Associated Students will be offering a $20 public transportation subsidy for students, reducing the price of a monthly Metro bus pass to $16 a month.
The subsidy program, which started in July, has already received positive feedback from student riders, and it is expected to continue, said Ken Etter, A.S. manager of support services.
“We think the program is going to help a lot of people,” Etter said.
Part-time and full-time students at any unit level are eligible to receive the discount, Etter said.
Students only have to show their student identification card at the Ticket Office in order to get the subsidy, said Victoria Combre, a ticket office employee. The subsidy is given to students that purchase monthly Metro bus passes, two 10-trip passes, or 20 fares on Metrolink, and a monthly pass for the Antelope Valley Transit Authority. Only one subsidy can be given per student, which reduces the overall amount paid for qualifying fares.
The subsidy is a separate program from the other student-discounted fares already offered through A.S. In order to get the best savings, student discounted fares still need to be ordered through the Ticket Office. Students need a student-specific TAP payment card in order to get a discounted monthly Metro pass, and the process for obtaining the non-subsidized student discounted fares through Metro will remain the same.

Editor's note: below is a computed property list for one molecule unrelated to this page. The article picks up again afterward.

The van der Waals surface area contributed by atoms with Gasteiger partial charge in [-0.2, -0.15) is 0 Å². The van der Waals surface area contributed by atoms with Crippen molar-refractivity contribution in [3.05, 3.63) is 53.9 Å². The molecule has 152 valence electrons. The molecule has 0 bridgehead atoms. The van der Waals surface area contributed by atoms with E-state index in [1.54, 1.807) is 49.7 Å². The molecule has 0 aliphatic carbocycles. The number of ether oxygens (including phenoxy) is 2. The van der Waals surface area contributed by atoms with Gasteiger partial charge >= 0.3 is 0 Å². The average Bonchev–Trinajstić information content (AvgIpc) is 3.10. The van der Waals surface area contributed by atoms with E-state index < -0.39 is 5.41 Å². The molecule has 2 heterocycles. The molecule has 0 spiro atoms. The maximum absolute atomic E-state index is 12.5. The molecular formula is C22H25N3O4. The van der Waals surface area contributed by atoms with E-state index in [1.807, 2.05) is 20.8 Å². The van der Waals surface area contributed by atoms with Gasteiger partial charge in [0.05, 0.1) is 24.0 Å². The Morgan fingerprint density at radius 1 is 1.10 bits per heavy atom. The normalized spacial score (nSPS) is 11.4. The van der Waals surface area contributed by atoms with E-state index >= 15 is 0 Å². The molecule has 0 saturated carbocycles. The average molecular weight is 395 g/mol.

The program, which was given $40,000 in funding from the Campus Quality Fee, is expected to last a few months, but there is no specific timetable, Etter said.
If the program is successful, Kent said, he assumes that it will receive new funds from the A.S. senate or alternative sources. Talks for the program started in April, and passage followed in the A.S. senate a few months later.
This year’s sales are expected to pass last year’s total of 1,718 tickets.
“We think there will be a 28 percent increase,” said John Valdez, the A.S. Ticket Office manager.
Faculty and staff get discounts that make their fares exponentially less expensive than the regular student discounted fares before the student subsidy, Combre said.
With the subsidy, the gap between faculty and staff discount, and student discount has narrowed, but the faculty and staff discount remains higher, Combre said.
Freshman English major Joseph Monterroso said he didn’t know about the subsidy program, but said he would consider using the program because there is a Metrolink station near his home in Palmdale.
Freshman business and marketing major Natalie Moghim said she didn’t know about the program, and isn’t sure whether it is a good way to use student fees.
“I’m not using it,” Moghim said. “Then again, if it’s helping people, it’s good.”
Junior Biology major Bryant Orta was able to ride the bus this summer for $15 per month because of a family member that gets him a discounted Metro bus pass.
When asked if he didn’t have the discount he already gets, would he use the subsidy program, Orta said, “If I knew CSUN could offer the same price I was getting somewhere else, of course.”